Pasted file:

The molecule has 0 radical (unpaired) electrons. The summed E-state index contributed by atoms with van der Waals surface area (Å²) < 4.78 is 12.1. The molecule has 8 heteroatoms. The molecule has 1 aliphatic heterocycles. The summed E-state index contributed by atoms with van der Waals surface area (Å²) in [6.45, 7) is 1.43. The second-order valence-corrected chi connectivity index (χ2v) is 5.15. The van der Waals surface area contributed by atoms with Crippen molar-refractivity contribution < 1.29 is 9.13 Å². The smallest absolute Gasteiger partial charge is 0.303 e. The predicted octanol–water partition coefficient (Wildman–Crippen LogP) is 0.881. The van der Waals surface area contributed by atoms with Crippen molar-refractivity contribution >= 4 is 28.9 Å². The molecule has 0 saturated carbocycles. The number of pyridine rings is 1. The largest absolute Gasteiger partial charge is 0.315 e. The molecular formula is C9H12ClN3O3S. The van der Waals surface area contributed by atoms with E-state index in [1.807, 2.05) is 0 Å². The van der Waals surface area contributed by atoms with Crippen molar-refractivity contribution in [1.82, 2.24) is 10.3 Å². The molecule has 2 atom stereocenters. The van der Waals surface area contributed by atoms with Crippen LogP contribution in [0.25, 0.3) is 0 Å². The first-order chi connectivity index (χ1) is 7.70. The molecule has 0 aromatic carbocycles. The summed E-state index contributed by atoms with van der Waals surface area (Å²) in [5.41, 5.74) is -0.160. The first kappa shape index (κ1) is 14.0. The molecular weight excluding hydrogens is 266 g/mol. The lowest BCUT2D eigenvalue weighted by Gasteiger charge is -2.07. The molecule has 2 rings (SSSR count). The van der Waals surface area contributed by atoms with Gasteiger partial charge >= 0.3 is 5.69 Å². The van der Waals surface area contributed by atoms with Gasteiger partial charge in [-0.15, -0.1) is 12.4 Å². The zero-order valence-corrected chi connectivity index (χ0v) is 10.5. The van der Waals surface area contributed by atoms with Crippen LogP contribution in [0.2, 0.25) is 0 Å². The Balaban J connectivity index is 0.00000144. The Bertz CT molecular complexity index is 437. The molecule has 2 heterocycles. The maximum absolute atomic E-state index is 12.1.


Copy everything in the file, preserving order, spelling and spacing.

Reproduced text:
The molecule has 0 radical (unpaired) electrons. The summed E-state index contributed by atoms with van der Waals surface area (Å²) < 4.78 is 12.1. The molecule has 8 heteroatoms. The molecule has 1 aliphatic heterocycles. The summed E-state index contributed by atoms with van der Waals surface area (Å²) in [6.45, 7) is 1.43. The second-order valence-corrected chi connectivity index (χ2v) is 5.15. The van der Waals surface area contributed by atoms with Crippen molar-refractivity contribution < 1.29 is 9.13 Å². The smallest absolute Gasteiger partial charge is 0.303 e. The predicted octanol–water partition coefficient (Wildman–Crippen LogP) is 0.881. The van der Waals surface area contributed by atoms with Crippen molar-refractivity contribution >= 4 is 28.9 Å². The molecule has 0 saturated carbocycles. The number of pyridine rings is 1. The largest absolute Gasteiger partial charge is 0.315 e. The molecular formula is C9H12ClN3O3S. The van der Waals surface area contributed by atoms with E-state index in [1.807, 2.05) is 0 Å². The van der Waals surface area contributed by atoms with Crippen molar-refractivity contribution in [1.82, 2.24) is 10.3 Å². The molecule has 2 atom stereocenters. The van der Waals surface area contributed by atoms with Crippen LogP contribution in [0.25, 0.3) is 0 Å². The first-order chi connectivity index (χ1) is 7.70. The molecule has 0 aromatic carbocycles. The summed E-state index contributed by atoms with van der Waals surface area (Å²) in [5.41, 5.74) is -0.160. The first kappa shape index (κ1) is 14.0. The molecular weight excluding hydrogens is 266 g/mol. The lowest BCUT2D eigenvalue weighted by Gasteiger charge is -2.07. The molecule has 2 rings (SSSR count). The van der Waals surface area contributed by atoms with Gasteiger partial charge >= 0.3 is 5.69 Å². The van der Waals surface area contributed by atoms with Gasteiger partial charge in [-0.15, -0.1) is 12.4 Å². The zero-order valence-corrected chi connectivity index (χ0v) is 10.5. The van der Waals surface area contributed by atoms with Crippen LogP contribution in [0.2, 0.25) is 0 Å². The Balaban J connectivity index is 0.00000144. The Bertz CT molecular complexity index is 437. The molecule has 2 heterocycles. The maximum absolute atomic E-state index is 12.1.